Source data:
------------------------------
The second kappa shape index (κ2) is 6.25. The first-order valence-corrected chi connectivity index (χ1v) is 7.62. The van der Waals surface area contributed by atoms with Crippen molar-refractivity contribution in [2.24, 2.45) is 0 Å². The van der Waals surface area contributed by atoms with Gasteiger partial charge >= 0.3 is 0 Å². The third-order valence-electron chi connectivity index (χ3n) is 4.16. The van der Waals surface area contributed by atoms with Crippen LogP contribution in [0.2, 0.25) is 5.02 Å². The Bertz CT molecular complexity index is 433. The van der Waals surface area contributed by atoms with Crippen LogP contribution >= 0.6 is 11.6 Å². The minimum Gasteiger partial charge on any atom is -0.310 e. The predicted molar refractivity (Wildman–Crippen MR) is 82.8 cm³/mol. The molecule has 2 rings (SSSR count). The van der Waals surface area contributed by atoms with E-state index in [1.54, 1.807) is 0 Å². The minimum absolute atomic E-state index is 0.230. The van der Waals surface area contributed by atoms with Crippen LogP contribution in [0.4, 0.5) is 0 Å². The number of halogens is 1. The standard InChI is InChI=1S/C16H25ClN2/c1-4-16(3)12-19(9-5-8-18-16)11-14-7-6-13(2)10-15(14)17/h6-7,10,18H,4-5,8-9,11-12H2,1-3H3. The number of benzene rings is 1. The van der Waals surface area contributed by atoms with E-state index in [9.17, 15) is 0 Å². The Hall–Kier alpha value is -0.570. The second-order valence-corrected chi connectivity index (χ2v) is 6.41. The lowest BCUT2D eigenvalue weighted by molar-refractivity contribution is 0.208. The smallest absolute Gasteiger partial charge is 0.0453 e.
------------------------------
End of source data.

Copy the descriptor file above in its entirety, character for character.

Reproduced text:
The second kappa shape index (κ2) is 6.25. The first-order valence-corrected chi connectivity index (χ1v) is 7.62. The van der Waals surface area contributed by atoms with Crippen molar-refractivity contribution in [2.24, 2.45) is 0 Å². The van der Waals surface area contributed by atoms with Gasteiger partial charge >= 0.3 is 0 Å². The third-order valence-electron chi connectivity index (χ3n) is 4.16. The van der Waals surface area contributed by atoms with Crippen LogP contribution in [0.2, 0.25) is 5.02 Å². The Bertz CT molecular complexity index is 433. The van der Waals surface area contributed by atoms with Crippen LogP contribution >= 0.6 is 11.6 Å². The minimum Gasteiger partial charge on any atom is -0.310 e. The predicted molar refractivity (Wildman–Crippen MR) is 82.8 cm³/mol. The molecule has 2 rings (SSSR count). The van der Waals surface area contributed by atoms with E-state index in [1.54, 1.807) is 0 Å². The minimum absolute atomic E-state index is 0.230. The van der Waals surface area contributed by atoms with Crippen LogP contribution in [0.4, 0.5) is 0 Å². The number of halogens is 1. The standard InChI is InChI=1S/C16H25ClN2/c1-4-16(3)12-19(9-5-8-18-16)11-14-7-6-13(2)10-15(14)17/h6-7,10,18H,4-5,8-9,11-12H2,1-3H3. The number of benzene rings is 1. The van der Waals surface area contributed by atoms with E-state index in [9.17, 15) is 0 Å². The Hall–Kier alpha value is -0.570. The second-order valence-corrected chi connectivity index (χ2v) is 6.41. The lowest BCUT2D eigenvalue weighted by molar-refractivity contribution is 0.208. The smallest absolute Gasteiger partial charge is 0.0453 e.